When Bay Area couples discuss destinations for their next weekend getaway, one spot regularly makes the list: the Mendocino coast. This Northern California enclave is three hours from San Francisco and an emerging wine destination—but it’s the rugged coastlines, Pacific ocean views, and incredible hiking trails that make for time well spent outdoors.
Compared to other popular areas, Mendocino is far less crowded. The coastal county’s largest town of Fort Bragg only has 7,200 residents—not much to “bragg” about. The second-largest, Mendocino village, counts fewer than 1,000 lucky residents. Weekend visitors boost those numbers, but the region is large enough and the trails and beaches numerous enough that hikers feel they’re in another, quieter world the moment they step out of their vehicles.
Among Mendocino County’s miles of trails, the best are on the rocky, beach-freckled coast near Mendocino village and Fort Bragg, which are only 10 miles apart along Highway 1. The temperate climate makes the county an ideal destination in every season—even in rainy winters when creeks are full, as you’ll have the coastal trails to yourself. Between MacKerricher State Park to the north and Little River’s Van Damme State Park to the south, it’s hard to beat these four hikes.
When you follow this path as it traces a semicircle around Mendocino village on ocean bluffs, don’t expect a quiet hike. You might even need to raise your voice while pointing out seabirds and tide pools to your companion to be heard over the thundering waves below. But if the thrill of Insta-worthy seascapes, bracing winds, and booming surf is your idea of a perfect hike, you won’t forget this one in Mendocino Headlands State Park. Besides fellow nature lovers (and just plain lovers), you’ll likely encounter both fearless fishers who venture down to precarious perches and plein-air painters who plant their easels at the prettiest spots. The trails are dog-friendly.
If variety is the spice of life, the Ecological Staircase is an entire spice rack. You may not pick up the scent of rosemary or thyme on the trail, but you will see and smell flora ranging from rhododendrons to redwoods. That’s because this gradual, 300-foot climb just north of Mendocino passes through several distinct ecological zones as you head away from the ocean and walk through grasslands, conifers, redwood forests, and finally, pygmy trees. At the turnaround spot is the Pygmy Forest, where pygmy cypresses and pines grow just a few feet tall, a jarring contrast to the towering redwoods you’ll also see on the route. Most of the trail is in Jug Handle State Natural Reserve, and it starts right from the Pacific Coast Highway (Highway One).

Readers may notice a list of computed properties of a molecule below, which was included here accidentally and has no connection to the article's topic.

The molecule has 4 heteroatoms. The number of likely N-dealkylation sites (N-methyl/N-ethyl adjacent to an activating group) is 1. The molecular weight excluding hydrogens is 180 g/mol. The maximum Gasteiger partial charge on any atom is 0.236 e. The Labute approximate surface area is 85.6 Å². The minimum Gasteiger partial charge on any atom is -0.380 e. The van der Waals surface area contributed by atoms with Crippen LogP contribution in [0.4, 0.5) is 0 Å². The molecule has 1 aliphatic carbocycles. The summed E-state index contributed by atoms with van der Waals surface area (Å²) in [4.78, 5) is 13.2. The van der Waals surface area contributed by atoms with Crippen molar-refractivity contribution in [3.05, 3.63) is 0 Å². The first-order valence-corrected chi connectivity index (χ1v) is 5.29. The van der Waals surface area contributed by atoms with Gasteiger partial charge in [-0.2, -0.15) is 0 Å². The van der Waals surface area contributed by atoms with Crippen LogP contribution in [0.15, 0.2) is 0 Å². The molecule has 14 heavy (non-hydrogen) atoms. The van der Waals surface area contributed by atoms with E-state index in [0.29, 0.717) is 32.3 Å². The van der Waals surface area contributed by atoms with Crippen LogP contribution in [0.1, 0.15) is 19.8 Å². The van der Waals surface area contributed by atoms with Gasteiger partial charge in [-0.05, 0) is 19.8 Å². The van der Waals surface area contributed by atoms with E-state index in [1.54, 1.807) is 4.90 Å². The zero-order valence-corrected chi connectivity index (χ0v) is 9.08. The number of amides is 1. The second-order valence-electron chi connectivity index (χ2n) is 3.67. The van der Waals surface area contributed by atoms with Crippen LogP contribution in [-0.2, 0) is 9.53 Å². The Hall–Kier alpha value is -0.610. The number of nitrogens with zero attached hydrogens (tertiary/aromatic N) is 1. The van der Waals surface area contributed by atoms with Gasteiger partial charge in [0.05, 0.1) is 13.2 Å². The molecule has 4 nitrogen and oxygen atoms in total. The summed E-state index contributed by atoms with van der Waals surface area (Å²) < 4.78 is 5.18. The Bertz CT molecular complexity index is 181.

Connecting Big River Beach in Mendocino Headlands State Park (strolling distance from Mendocino village) with Mendocino Woodlands State Park, this former logging road follows the river as it rises gently through miles of redwoods and hardwoods before steepening. Also called the Big River Haul Road, the Mendocino Land Trust-backed area offers opportunities to see otters, harbor seals, great blue herons, and other wildlife from the trail—and fall colors or spring wildflowers during those seasons. Leashed dogs are allowed.
Even if a 36-foot, year-round waterfall wasn’t part of this moderately hilly hike, it offers much more, with spectacular views and trails that weave through magical redwood groves and delicate ferns. The well-marked fern canyon trails are in Russian Gulch State Park, just north of Mendocino village.
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